How To Start a Non-Profit Organization

Some Simple Guidelines – Understanding How to Start a Non-Profit Organization

By Sarah R. Duncan


Forming a nonprofit corporation is very similar to forming a regular corporation. Tax-exemption,

grants & personal liability protection are the most important reasons to incorporate a nonprofit group. There are many more benefits to being a nonprofit.

There are two important benefits for forming a nonprofit, tax-exempt status and personal liability protection.


Obtaining nonprofit status is usually a requirement for obtaining funds from government granting agencies.

Some key steps just prior to formation to keep in mind,

Begin with a broad charitable purpose that motivates yourself or your group of concerned citizens.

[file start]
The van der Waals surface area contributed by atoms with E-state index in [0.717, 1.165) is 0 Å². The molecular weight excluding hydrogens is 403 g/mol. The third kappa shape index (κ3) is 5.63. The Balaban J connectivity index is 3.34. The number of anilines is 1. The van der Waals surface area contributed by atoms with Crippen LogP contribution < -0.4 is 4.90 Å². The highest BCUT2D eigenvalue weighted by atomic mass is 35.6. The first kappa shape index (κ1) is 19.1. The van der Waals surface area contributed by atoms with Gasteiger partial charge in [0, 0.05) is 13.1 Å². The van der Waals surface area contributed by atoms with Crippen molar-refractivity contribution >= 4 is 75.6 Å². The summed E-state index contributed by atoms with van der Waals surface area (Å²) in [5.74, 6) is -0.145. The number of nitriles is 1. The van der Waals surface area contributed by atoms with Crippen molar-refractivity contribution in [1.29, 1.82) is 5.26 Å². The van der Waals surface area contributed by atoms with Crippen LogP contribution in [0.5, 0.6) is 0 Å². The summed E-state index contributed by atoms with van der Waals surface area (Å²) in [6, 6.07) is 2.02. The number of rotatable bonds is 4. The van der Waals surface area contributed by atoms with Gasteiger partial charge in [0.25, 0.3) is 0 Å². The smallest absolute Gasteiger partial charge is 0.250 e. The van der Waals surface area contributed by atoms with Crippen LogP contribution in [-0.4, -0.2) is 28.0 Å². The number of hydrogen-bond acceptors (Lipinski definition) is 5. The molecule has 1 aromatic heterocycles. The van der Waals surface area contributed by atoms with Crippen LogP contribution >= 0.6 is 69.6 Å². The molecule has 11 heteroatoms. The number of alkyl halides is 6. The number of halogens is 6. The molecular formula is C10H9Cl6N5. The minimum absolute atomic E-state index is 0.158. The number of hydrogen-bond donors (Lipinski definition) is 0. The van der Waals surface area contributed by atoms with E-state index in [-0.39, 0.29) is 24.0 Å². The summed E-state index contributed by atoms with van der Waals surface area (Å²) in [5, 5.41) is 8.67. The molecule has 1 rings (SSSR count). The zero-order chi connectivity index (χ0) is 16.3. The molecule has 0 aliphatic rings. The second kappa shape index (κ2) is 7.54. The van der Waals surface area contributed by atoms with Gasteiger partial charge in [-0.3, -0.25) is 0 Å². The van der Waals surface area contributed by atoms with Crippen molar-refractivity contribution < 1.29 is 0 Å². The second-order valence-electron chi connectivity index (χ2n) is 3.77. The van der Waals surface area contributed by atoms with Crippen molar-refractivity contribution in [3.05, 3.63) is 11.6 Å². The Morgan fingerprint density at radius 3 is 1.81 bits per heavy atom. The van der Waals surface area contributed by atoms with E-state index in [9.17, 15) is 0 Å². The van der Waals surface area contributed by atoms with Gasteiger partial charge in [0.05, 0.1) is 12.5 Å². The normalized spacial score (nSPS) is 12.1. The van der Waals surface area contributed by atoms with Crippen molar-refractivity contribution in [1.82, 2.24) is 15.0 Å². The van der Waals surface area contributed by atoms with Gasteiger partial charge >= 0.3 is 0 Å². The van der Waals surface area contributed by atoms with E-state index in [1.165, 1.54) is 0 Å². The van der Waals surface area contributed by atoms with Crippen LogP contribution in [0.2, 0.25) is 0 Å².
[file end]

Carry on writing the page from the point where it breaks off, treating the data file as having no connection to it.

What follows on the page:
Recruit members who support the charitable purpose that will help develop a body of individuals with diverse qualities and resources that can aid you or your group in satisfying this purpose.

Draft a mission statement that further refines your broad charitable purpose while providing your founding body of individuals with some realistic and concrete objectives toward which they may direct its collective energies. This mission statement is the first step toward the implementation of a nonprofit organization to achieve the goals of the founding body.

Survey potential funding sources (including

local, state, and federal government sources, private foundations and other grant providers) to determine the availability of funds to conduct the mission statement of the new nonprofit organization.

Obtain some “startup finances” to enable your new nonprofit organization to obtain some professional services (e.g., legal, accounting, etc.).